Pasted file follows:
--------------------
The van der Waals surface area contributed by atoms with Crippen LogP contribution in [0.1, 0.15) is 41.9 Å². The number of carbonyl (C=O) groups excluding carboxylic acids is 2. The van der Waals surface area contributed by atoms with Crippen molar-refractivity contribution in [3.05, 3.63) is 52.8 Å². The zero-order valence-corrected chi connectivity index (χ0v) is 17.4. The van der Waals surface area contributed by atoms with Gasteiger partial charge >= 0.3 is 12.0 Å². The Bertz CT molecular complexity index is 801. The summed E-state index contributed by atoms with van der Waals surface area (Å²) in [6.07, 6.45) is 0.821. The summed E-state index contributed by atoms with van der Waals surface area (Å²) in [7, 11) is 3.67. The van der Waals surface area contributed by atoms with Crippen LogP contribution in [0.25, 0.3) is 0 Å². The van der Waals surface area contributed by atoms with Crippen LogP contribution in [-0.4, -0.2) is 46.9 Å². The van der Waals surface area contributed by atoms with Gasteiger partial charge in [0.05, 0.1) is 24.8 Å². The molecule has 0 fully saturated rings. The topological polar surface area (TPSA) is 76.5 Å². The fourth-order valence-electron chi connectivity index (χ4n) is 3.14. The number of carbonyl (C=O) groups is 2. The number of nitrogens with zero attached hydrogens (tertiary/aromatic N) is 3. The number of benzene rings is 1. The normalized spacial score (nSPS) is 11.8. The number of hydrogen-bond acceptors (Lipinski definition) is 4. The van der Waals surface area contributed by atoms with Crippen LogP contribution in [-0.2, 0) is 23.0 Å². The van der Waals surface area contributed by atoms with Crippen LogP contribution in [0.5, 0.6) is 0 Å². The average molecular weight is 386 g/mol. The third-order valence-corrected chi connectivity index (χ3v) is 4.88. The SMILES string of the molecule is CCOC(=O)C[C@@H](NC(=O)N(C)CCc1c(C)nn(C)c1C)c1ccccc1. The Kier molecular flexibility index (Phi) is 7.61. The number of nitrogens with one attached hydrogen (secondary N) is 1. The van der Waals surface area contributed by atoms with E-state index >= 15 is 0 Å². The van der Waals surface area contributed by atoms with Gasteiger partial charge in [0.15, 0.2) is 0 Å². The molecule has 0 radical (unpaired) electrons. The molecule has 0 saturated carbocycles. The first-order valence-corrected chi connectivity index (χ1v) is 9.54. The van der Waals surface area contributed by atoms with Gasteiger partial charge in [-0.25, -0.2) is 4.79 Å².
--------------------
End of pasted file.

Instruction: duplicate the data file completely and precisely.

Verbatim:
The van der Waals surface area contributed by atoms with Crippen LogP contribution in [0.1, 0.15) is 41.9 Å². The number of carbonyl (C=O) groups excluding carboxylic acids is 2. The van der Waals surface area contributed by atoms with Crippen molar-refractivity contribution in [3.05, 3.63) is 52.8 Å². The zero-order valence-corrected chi connectivity index (χ0v) is 17.4. The van der Waals surface area contributed by atoms with Gasteiger partial charge >= 0.3 is 12.0 Å². The Bertz CT molecular complexity index is 801. The summed E-state index contributed by atoms with van der Waals surface area (Å²) in [6.07, 6.45) is 0.821. The summed E-state index contributed by atoms with van der Waals surface area (Å²) in [7, 11) is 3.67. The van der Waals surface area contributed by atoms with Crippen LogP contribution in [0.25, 0.3) is 0 Å². The van der Waals surface area contributed by atoms with Crippen LogP contribution in [-0.4, -0.2) is 46.9 Å². The van der Waals surface area contributed by atoms with Gasteiger partial charge in [0.05, 0.1) is 24.8 Å². The molecule has 0 fully saturated rings. The topological polar surface area (TPSA) is 76.5 Å². The fourth-order valence-electron chi connectivity index (χ4n) is 3.14. The number of carbonyl (C=O) groups is 2. The number of nitrogens with zero attached hydrogens (tertiary/aromatic N) is 3. The number of benzene rings is 1. The normalized spacial score (nSPS) is 11.8. The number of hydrogen-bond acceptors (Lipinski definition) is 4. The van der Waals surface area contributed by atoms with Crippen LogP contribution in [-0.2, 0) is 23.0 Å². The van der Waals surface area contributed by atoms with Crippen LogP contribution in [0.5, 0.6) is 0 Å². The average molecular weight is 386 g/mol. The third-order valence-corrected chi connectivity index (χ3v) is 4.88. The SMILES string of the molecule is CCOC(=O)C[C@@H](NC(=O)N(C)CCc1c(C)nn(C)c1C)c1ccccc1. The Kier molecular flexibility index (Phi) is 7.61. The number of nitrogens with one attached hydrogen (secondary N) is 1. The van der Waals surface area contributed by atoms with E-state index >= 15 is 0 Å². The van der Waals surface area contributed by atoms with Gasteiger partial charge in [0.15, 0.2) is 0 Å². The molecule has 0 radical (unpaired) electrons. The molecule has 0 saturated carbocycles. The first-order valence-corrected chi connectivity index (χ1v) is 9.54. The van der Waals surface area contributed by atoms with Gasteiger partial charge in [-0.25, -0.2) is 4.79 Å².